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Feature: Asian fest brings cate to Ottawa |

Feature: Asian fest brings cate to Ottawa



by Christopher Guly

OTTAWA, July 29 (Xinhua) — It is the smells that first hit you in Ottawa’s Chinatown on the last weekend in July.

Cooks frantically working over blazing hot skillets and sizzling vats produce a gastro-bouquet of exotic Asian fare, from fried squid with kimchi fries to okonomiyaki aka (Japanese pancakes), and there is no shortage of lineups of people waiting to buy and taste.

Some dishes – squid-on-a-stick and stinky tofu, common in Toronto’s much larger Chinatown – were only be available for the three days of Ottawa Asian Fest, which is designed as a traditional Asian night market that the late American celebrity chef Anthony Bourdain popularized on his Emmy Award-winning CNN series, “Parts Unknown.”

“We want to expand people’s horizons and experience food from different cultures,” said Simon Huang, project coordinator of the annual festival that runs until Sunday.

Chinese-born Huang, who owns a bubble-tea shop in Ottawa’s Chinatown and helped start Ottawa Asian Fest three years ago, told Xinhua in an interview that the goal was to hold an event not focused on one Asian culture and, like similar night markets in Toronto and Vancouver, showcase dishes from China, Japan, Thailand, Vietnam and Nepal, along with entertainment from Asian-Canadian singers and a traditional dragon dance.

Ottawa has a modest East and Southeast Asian population of nearly 80,000, according to the latest Statistics Canada figures from the 2016 census. Most of those, or almost 48,000 residents, are of Chinese descent.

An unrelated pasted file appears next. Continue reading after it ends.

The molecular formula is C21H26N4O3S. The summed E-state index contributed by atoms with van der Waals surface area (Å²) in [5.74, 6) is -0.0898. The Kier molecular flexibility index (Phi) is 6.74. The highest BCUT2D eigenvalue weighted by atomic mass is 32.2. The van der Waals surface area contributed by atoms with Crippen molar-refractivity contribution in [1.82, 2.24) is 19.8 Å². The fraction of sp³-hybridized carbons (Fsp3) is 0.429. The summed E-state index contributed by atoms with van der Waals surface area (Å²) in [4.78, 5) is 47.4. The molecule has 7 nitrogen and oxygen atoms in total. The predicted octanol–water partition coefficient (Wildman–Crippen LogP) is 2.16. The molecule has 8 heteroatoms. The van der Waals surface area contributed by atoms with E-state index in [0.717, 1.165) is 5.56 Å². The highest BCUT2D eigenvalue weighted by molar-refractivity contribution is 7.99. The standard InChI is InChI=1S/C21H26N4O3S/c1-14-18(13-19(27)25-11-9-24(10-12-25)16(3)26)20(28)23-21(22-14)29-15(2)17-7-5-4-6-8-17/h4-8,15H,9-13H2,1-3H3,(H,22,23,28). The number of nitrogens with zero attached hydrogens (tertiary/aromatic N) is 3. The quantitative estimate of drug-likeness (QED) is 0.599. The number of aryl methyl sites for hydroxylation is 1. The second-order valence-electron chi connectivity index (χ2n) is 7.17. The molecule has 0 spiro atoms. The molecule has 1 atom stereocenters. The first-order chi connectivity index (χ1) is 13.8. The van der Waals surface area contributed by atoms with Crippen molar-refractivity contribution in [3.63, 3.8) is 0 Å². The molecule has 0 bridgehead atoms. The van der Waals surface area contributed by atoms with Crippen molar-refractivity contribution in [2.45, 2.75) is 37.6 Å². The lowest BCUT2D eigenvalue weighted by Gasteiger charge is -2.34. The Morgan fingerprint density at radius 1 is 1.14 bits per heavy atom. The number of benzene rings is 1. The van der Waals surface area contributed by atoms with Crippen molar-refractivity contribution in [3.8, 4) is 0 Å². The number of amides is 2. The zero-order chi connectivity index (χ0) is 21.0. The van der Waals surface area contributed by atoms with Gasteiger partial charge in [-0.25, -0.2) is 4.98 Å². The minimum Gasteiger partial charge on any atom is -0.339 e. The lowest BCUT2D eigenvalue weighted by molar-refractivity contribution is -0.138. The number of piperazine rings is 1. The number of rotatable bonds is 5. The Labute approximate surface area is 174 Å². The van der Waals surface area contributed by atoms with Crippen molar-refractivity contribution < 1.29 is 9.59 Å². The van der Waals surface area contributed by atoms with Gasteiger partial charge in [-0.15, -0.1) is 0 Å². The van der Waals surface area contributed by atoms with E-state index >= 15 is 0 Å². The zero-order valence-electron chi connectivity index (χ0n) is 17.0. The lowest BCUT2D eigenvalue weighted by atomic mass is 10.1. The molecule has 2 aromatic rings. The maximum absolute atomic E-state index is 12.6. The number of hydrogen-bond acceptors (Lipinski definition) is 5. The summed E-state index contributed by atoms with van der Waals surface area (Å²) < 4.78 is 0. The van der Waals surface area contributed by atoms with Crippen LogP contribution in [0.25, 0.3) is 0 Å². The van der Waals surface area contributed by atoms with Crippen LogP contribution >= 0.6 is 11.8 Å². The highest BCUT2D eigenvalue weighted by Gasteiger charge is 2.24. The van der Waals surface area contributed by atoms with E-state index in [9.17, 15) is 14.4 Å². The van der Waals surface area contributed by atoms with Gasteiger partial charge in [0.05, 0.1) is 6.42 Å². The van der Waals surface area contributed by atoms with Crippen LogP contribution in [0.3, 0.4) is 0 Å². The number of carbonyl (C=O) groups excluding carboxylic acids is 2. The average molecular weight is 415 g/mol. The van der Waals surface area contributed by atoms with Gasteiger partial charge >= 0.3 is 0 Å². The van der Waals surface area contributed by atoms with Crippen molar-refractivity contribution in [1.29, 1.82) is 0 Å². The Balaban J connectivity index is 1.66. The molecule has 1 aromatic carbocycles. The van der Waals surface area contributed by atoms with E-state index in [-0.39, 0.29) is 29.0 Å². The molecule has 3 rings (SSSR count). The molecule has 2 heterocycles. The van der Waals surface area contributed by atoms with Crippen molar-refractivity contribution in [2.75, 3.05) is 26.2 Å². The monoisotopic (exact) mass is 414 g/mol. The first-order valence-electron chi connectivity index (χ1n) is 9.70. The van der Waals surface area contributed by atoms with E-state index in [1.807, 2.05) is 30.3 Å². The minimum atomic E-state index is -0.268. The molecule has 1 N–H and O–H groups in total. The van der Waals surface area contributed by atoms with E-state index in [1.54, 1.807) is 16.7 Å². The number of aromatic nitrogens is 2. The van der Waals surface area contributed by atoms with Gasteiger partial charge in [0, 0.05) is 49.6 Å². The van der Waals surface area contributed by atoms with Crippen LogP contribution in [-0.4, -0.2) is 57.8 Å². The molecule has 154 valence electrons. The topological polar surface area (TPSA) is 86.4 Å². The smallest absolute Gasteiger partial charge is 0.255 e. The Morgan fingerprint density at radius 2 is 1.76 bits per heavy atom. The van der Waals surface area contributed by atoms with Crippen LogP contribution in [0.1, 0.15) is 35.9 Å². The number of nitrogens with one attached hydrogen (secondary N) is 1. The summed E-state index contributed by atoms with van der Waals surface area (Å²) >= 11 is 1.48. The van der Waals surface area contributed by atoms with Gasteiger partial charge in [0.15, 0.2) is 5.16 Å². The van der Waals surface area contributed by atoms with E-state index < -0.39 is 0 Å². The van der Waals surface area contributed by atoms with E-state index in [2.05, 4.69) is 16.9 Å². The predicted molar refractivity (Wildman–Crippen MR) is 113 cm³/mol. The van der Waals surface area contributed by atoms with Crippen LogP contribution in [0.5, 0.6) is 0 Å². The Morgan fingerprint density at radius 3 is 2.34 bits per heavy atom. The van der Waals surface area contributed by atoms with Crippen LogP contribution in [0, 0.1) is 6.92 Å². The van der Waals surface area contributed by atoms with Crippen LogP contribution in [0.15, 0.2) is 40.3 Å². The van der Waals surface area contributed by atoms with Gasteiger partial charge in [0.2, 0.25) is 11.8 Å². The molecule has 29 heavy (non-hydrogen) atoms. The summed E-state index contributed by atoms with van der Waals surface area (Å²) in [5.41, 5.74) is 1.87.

But Ottawa Asian Fest’s appeal clearly crosses over those ethnic lines, as Huang observed on the opening night on Friday when he was struck by the many “non-Asian” faces he saw in the mainly young crowd hopping from one food kiosk to another.

“Food draws people, and we’re using food as a hook,” he said. “We’re definitely bringing a lot of people to Chinatown who’ve never been here before.”

Last year, when Canada’s capital city was abuzz at this time with Canada’s 150th birthday celebrations and the wildly popular La Machine street festival from France featuring a gigantic fire-breathing mechanical dragon-horse and giant spider, about 25,000 people visited the Asian night market, which has no admission fee.

Yet this year’s attendance could be even higher, with Huang expecting record attendance at the festival that covers three city blocks.

But those who do go should come with an empty stomach – or at the very least, save some room for dessert. The cotton-candy, ice-cream burritos on the menu from Toronto-based Asian food vendor YOSH! were just in Ottawa for the weekend. Enditem

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